The Tribunal will only accept a case if the relationship is proven to be irretrievably broken down, i.e. in the case of New Zealand, cases are accepted only after a civil divorce and settlement are finalised. The process begins when an applicant (known as the Petitioner) completes a ‘Preliminary Submission Form’ and a ‘Fact Sheet’ and sends it to the Tribunal. The form is available from the Tribunal upon request. The form asks for information about the background of each party and for details of the courtship and married life. Following this a preliminary assessment is made, after which the Petitioner is advised whether the case is considered worth further investigation. If the case is accepted for hearing, there will be a further formal interview with the Petitioner. Please note that continuation of the process does not guarantee a decision of nullity.
Is the former spouse contacted?
It is a requirement of canon law that the other spouse (known as the Respondent) be informed of the investigation and given the opportunity to participate in the investigation in the same manner as the applicant.
The Tribunal should be provided with the Respondent’s current address. It is not necessary for the Petitioner to contact the Respondent, the Tribunal can do this.
The testimonies of the Petitioner and the Respondent will be obtained separately. The Tribunal finds that in most cases, the Respondents are willing to testify, however, if a Respondent once contacted, declines to participate, the case can still proceed.
What about witnesses?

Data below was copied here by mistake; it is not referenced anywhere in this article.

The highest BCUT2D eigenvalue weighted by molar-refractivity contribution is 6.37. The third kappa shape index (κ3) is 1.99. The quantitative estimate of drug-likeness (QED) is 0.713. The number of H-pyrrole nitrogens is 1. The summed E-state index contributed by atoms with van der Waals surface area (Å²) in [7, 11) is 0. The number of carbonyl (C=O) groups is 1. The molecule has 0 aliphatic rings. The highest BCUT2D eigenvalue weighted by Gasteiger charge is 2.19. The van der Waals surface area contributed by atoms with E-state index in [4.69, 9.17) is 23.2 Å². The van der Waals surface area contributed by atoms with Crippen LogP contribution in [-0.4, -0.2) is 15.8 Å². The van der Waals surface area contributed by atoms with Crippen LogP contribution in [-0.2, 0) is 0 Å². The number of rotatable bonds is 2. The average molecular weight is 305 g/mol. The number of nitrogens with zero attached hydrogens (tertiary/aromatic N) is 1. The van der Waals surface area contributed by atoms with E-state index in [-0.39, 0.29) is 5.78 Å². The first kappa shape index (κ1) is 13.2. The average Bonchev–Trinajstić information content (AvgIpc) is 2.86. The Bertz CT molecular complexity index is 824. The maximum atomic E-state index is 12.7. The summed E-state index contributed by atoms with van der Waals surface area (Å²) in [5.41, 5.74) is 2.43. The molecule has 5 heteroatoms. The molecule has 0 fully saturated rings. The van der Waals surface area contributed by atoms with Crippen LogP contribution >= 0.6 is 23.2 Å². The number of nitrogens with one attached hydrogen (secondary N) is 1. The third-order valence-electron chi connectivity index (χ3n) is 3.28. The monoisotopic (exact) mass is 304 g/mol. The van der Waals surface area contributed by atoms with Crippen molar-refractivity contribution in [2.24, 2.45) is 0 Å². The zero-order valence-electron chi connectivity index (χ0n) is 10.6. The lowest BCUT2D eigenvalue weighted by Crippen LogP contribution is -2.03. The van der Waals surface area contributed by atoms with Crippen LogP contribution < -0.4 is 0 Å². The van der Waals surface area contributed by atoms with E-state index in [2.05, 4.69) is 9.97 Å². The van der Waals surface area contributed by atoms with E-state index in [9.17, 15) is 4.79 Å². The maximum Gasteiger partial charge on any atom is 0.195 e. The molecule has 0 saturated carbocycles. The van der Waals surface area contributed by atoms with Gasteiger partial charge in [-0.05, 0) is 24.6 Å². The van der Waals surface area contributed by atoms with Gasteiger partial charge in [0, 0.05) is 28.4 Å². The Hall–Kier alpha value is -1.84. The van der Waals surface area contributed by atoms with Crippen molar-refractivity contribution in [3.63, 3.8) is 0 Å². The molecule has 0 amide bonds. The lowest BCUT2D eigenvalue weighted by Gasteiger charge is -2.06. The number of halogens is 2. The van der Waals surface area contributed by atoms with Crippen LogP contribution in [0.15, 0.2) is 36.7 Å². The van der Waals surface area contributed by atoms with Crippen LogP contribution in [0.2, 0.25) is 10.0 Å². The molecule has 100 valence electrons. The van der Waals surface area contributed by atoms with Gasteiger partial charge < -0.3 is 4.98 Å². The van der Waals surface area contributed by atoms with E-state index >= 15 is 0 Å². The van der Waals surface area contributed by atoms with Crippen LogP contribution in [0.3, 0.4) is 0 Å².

Both the Petitioner and the Respondent may nominate witnesses. Key witnesses are those who knew the couple before the wedding and at the time they got married. The person who names the witnesses is responsible for getting them to agree to give evidence, but the Tribunal will contact them with arrangement for the evidence to be given.
Is there a need to produce any documents?
Yes. The Petitioner will be asked to supply the Tribunal with Marriage and Divorce Certificates and also Records of Baptisms (where applicable).
What about confidentiality?
All Declaration of Nullity evidence is confidential. The Tribunal must also observe relevant reporting and privacy laws of New Zealand. The parties to the marriage have the opportunity to know the decision and the basis on which it was made.
How long does all this take?
Due to the number of applications and the varying factors involved in different cases, no time can be specified but the average time for an outcome is between twelve and eighteen months. Many cases are completed within a year.
Please do not make arrangements for a new marriage in any parish until the annulment procedure is finalised. Setting a date for a wedding before the final decision is known places the Petitioner and their proposed partner, not to mention the Tribunal staff, under unreasonable and unnecessary pressure.
What are the fees for annulment?
The applications for Declaration of Nullity are free of charge.
Who to contact?
As every relationship is unique the above explanation may still leave you with many unanswered questions. The Tribunal Office for the Wellington and Palmerston North dioceses is in located in Wellington (other dioceses have their own Tribunal offices which can be found on their websites). Please contact us at the Tribunal office and we will guide you through the process and answer your questions:
Louise Kelleher or Teena George
Catholic Centre, 22-30 Hill Street, PO Box 1937, Wellington 6140
Tel 04 496 1727
You may like to read our booklet on the Declaration of Nullity process.